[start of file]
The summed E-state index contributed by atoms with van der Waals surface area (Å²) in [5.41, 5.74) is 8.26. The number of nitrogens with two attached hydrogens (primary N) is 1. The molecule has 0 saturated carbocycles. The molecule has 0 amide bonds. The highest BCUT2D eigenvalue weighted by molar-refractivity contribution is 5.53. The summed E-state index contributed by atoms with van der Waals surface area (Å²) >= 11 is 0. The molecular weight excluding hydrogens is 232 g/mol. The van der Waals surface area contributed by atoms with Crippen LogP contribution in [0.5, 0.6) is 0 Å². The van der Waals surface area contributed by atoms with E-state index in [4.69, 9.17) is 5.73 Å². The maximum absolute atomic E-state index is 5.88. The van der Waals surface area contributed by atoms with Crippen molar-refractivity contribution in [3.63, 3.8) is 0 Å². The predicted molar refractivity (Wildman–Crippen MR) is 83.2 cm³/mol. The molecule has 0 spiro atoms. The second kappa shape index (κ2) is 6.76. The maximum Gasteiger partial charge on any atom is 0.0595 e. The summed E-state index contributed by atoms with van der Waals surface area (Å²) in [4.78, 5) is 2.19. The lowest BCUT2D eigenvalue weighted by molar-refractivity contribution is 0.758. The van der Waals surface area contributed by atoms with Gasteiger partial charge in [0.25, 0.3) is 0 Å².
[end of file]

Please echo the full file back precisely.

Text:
The summed E-state index contributed by atoms with van der Waals surface area (Å²) in [5.41, 5.74) is 8.26. The number of nitrogens with two attached hydrogens (primary N) is 1. The molecule has 0 saturated carbocycles. The molecule has 0 amide bonds. The highest BCUT2D eigenvalue weighted by molar-refractivity contribution is 5.53. The summed E-state index contributed by atoms with van der Waals surface area (Å²) >= 11 is 0. The molecular weight excluding hydrogens is 232 g/mol. The van der Waals surface area contributed by atoms with Crippen LogP contribution in [0.5, 0.6) is 0 Å². The van der Waals surface area contributed by atoms with E-state index in [4.69, 9.17) is 5.73 Å². The maximum absolute atomic E-state index is 5.88. The van der Waals surface area contributed by atoms with Crippen molar-refractivity contribution in [3.63, 3.8) is 0 Å². The predicted molar refractivity (Wildman–Crippen MR) is 83.2 cm³/mol. The molecule has 0 spiro atoms. The second kappa shape index (κ2) is 6.76. The maximum Gasteiger partial charge on any atom is 0.0595 e. The summed E-state index contributed by atoms with van der Waals surface area (Å²) in [4.78, 5) is 2.19. The lowest BCUT2D eigenvalue weighted by molar-refractivity contribution is 0.758. The van der Waals surface area contributed by atoms with Gasteiger partial charge in [0.25, 0.3) is 0 Å².